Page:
Wednesday, September 22, 2010

Showdown at the parliamentary corral

If yesterday's theme in Ottawa was shashbuckling pirates, today it's westerns and cowboys. Because tonight at 1745 EST it's the show-down in the parliamentary corral, when the pro an anti-gun registry forces square-off. Don't vote until you see the whites of their eyes!

I think it will be a nail-biter. I'm told the Liberals will have all hands on deck. Apparently Newfoundland MP Scott Simms spent some extra time washing his hands or something this morning, wasn't at a group photo-op, and a flurry of speculative media coverage ensued. Were I Yukon MP Larry Bagnall, I'd walk by the press gallery coughing, clutching a bottle of cough syrup, just for the fun of watching the networks break into regular programming. Anyway, they'd better have all hands on deck, no excuses. The NDP don't want to flip one more MP than they think they have to (a risky gambit), so it's a very thin margin we're working with.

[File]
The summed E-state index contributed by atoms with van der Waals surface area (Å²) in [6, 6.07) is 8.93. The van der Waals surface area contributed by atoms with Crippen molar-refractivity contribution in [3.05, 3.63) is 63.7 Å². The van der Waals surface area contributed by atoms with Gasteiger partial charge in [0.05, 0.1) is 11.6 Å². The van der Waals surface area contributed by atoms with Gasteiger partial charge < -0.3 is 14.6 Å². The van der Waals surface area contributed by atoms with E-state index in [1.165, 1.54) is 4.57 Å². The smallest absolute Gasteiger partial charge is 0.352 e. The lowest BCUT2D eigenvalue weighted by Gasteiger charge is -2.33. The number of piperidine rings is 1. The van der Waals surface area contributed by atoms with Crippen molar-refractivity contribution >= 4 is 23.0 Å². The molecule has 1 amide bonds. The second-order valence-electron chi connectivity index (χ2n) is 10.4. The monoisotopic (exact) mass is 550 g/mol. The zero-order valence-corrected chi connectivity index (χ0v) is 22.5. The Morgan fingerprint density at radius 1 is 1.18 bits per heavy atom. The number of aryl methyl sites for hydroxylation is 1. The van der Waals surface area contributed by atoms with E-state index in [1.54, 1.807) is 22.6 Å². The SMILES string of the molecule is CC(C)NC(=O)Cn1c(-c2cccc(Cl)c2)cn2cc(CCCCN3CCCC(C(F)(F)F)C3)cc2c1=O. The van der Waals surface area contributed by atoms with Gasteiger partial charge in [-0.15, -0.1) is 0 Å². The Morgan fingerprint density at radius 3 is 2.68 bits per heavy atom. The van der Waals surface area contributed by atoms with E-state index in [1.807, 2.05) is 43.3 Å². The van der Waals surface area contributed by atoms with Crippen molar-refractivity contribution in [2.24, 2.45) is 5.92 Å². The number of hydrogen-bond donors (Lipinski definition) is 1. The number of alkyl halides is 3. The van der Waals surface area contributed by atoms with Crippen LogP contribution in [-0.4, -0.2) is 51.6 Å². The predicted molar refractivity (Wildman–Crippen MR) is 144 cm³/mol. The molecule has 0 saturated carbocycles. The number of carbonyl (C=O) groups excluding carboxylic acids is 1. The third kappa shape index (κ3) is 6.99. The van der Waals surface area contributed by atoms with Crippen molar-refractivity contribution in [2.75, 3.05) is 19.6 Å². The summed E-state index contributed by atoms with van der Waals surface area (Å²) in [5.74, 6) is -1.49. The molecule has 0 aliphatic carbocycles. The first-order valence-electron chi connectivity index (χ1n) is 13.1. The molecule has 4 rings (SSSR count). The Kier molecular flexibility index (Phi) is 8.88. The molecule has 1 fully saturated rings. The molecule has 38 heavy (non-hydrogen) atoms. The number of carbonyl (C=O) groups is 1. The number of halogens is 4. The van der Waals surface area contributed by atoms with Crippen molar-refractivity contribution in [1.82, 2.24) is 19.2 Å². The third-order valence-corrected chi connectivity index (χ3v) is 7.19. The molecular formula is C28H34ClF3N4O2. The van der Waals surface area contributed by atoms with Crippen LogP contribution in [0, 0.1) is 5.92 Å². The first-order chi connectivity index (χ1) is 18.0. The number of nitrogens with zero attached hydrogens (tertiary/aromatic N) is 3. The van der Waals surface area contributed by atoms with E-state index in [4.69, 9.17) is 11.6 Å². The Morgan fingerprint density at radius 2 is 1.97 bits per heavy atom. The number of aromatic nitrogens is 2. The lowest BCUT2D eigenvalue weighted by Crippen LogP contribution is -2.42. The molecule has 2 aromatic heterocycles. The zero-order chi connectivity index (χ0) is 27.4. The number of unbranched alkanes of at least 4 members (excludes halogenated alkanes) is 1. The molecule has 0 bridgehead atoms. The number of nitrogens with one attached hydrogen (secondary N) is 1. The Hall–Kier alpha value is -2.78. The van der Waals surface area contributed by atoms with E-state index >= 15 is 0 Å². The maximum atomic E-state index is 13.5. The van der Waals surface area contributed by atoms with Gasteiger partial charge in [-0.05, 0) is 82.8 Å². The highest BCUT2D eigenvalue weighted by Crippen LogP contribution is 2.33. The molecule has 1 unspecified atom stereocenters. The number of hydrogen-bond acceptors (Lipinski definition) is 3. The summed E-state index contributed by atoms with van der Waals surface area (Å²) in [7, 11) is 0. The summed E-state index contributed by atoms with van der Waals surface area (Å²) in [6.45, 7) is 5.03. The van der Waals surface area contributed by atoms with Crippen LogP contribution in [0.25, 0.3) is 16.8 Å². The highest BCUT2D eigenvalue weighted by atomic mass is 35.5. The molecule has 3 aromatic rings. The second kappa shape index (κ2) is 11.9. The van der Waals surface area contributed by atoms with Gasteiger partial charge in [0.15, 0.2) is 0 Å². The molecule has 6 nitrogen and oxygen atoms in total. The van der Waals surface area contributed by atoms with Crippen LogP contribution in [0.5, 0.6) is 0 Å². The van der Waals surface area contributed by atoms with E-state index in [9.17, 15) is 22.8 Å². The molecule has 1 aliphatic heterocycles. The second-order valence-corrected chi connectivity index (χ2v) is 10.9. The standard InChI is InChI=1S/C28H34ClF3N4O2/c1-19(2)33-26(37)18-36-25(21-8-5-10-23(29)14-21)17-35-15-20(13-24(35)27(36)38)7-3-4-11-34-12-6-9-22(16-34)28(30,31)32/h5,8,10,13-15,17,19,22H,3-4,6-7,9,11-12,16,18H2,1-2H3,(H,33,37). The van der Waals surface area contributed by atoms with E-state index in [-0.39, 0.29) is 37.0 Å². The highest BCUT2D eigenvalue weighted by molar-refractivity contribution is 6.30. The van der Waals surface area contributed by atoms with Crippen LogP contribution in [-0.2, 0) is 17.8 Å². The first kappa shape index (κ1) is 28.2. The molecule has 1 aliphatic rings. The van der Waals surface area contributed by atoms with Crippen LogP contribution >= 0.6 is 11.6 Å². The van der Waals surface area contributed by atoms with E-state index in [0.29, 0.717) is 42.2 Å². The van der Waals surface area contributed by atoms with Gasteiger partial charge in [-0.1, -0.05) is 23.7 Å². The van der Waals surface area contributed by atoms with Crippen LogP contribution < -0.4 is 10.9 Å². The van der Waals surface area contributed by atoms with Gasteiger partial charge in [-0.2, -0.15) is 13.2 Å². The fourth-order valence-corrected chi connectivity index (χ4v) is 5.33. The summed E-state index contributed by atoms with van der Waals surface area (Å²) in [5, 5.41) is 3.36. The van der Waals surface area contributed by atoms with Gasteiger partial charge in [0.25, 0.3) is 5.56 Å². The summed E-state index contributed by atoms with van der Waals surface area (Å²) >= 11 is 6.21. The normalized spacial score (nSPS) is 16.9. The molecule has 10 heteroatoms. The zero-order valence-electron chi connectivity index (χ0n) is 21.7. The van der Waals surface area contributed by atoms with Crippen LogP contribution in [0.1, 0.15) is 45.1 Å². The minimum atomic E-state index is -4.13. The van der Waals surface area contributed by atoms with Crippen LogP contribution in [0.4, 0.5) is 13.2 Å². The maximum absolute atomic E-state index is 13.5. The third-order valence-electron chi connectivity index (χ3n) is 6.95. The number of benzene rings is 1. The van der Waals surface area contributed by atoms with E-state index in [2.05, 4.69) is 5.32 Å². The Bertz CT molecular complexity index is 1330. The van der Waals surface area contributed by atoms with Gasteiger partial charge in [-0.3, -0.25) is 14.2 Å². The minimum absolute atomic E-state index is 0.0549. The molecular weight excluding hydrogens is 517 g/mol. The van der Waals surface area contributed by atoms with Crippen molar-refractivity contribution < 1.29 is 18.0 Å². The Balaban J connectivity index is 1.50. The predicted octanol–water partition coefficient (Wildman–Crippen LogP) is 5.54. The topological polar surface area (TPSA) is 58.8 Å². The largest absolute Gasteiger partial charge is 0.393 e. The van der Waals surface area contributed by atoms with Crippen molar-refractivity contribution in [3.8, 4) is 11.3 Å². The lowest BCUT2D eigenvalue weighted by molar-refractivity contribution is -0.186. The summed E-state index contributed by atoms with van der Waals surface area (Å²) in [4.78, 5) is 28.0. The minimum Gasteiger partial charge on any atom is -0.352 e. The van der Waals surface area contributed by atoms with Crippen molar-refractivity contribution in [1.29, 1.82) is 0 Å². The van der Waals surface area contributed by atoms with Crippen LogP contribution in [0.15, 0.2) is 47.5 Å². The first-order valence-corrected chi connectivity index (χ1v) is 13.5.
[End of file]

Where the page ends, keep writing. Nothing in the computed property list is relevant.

I won't rehash the arguments pro and con at this point. But I do want to reinforce a few things.

One, as I wrote last month when Angus Reid released its last poll on the gun registry, opposition to scrapping the registry is growing, and for scrapping it is declining. In the latest poll, 46 support scrapping, and 40 per cent oppose scrapping. Pro-scrapping is up two points from August but down five from last November. But opposition to scrapping it is up five points from last month and six points from last year.